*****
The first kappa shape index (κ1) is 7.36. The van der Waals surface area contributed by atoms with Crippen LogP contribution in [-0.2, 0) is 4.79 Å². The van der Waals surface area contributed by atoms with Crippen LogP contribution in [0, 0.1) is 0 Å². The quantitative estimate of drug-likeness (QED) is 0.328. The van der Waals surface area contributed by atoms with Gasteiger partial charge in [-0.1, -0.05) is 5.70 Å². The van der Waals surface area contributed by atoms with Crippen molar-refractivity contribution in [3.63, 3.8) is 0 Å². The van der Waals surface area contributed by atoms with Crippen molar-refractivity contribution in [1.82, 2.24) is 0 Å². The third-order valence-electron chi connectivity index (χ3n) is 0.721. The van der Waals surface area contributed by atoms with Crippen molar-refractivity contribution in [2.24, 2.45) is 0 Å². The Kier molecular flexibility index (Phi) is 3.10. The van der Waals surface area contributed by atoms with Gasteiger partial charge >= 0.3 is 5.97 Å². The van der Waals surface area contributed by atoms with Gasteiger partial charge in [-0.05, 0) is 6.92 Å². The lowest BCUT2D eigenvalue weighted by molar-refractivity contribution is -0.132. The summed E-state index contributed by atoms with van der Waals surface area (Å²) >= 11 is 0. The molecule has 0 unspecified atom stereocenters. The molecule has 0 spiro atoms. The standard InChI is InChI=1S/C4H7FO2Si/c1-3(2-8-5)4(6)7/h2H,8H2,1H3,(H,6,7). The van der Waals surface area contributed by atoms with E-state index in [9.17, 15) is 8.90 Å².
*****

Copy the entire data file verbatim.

The first kappa shape index (κ1) is 7.36. The van der Waals surface area contributed by atoms with Crippen LogP contribution in [-0.2, 0) is 4.79 Å². The van der Waals surface area contributed by atoms with Crippen LogP contribution in [0, 0.1) is 0 Å². The quantitative estimate of drug-likeness (QED) is 0.328. The van der Waals surface area contributed by atoms with Gasteiger partial charge in [-0.1, -0.05) is 5.70 Å². The van der Waals surface area contributed by atoms with Crippen molar-refractivity contribution in [3.63, 3.8) is 0 Å². The van der Waals surface area contributed by atoms with Crippen molar-refractivity contribution in [1.82, 2.24) is 0 Å². The third-order valence-electron chi connectivity index (χ3n) is 0.721. The van der Waals surface area contributed by atoms with Crippen molar-refractivity contribution in [2.24, 2.45) is 0 Å². The Kier molecular flexibility index (Phi) is 3.10. The van der Waals surface area contributed by atoms with Gasteiger partial charge >= 0.3 is 5.97 Å². The van der Waals surface area contributed by atoms with Gasteiger partial charge in [-0.05, 0) is 6.92 Å². The lowest BCUT2D eigenvalue weighted by molar-refractivity contribution is -0.132. The summed E-state index contributed by atoms with van der Waals surface area (Å²) >= 11 is 0. The molecule has 0 unspecified atom stereocenters. The molecule has 0 spiro atoms. The standard InChI is InChI=1S/C4H7FO2Si/c1-3(2-8-5)4(6)7/h2H,8H2,1H3,(H,6,7). The van der Waals surface area contributed by atoms with E-state index in [9.17, 15) is 8.90 Å².